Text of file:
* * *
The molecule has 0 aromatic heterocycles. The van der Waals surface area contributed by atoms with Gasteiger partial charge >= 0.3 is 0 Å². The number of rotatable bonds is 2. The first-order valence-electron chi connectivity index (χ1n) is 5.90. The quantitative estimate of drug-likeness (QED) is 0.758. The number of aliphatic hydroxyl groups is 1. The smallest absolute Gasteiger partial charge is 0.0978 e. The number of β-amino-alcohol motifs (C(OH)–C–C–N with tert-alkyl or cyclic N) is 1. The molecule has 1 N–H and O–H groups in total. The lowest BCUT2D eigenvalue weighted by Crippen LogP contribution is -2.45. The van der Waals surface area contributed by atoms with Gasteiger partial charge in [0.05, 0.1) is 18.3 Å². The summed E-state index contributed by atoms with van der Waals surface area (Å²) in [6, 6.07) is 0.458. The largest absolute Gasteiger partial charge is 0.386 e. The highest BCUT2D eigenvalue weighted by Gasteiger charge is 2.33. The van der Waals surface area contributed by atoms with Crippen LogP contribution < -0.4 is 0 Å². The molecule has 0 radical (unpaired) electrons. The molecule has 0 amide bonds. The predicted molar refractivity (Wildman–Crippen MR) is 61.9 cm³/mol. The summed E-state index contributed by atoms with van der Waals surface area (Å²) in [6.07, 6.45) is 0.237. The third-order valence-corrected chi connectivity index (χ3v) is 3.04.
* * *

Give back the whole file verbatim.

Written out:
The molecule has 0 aromatic heterocycles. The van der Waals surface area contributed by atoms with Gasteiger partial charge >= 0.3 is 0 Å². The number of rotatable bonds is 2. The first-order valence-electron chi connectivity index (χ1n) is 5.90. The quantitative estimate of drug-likeness (QED) is 0.758. The number of aliphatic hydroxyl groups is 1. The smallest absolute Gasteiger partial charge is 0.0978 e. The number of β-amino-alcohol motifs (C(OH)–C–C–N with tert-alkyl or cyclic N) is 1. The molecule has 1 N–H and O–H groups in total. The lowest BCUT2D eigenvalue weighted by Crippen LogP contribution is -2.45. The van der Waals surface area contributed by atoms with Gasteiger partial charge in [0.05, 0.1) is 18.3 Å². The summed E-state index contributed by atoms with van der Waals surface area (Å²) in [6, 6.07) is 0.458. The largest absolute Gasteiger partial charge is 0.386 e. The highest BCUT2D eigenvalue weighted by Gasteiger charge is 2.33. The van der Waals surface area contributed by atoms with Crippen LogP contribution < -0.4 is 0 Å². The molecule has 0 radical (unpaired) electrons. The molecule has 0 amide bonds. The predicted molar refractivity (Wildman–Crippen MR) is 61.9 cm³/mol. The summed E-state index contributed by atoms with van der Waals surface area (Å²) in [6.07, 6.45) is 0.237. The third-order valence-corrected chi connectivity index (χ3v) is 3.04.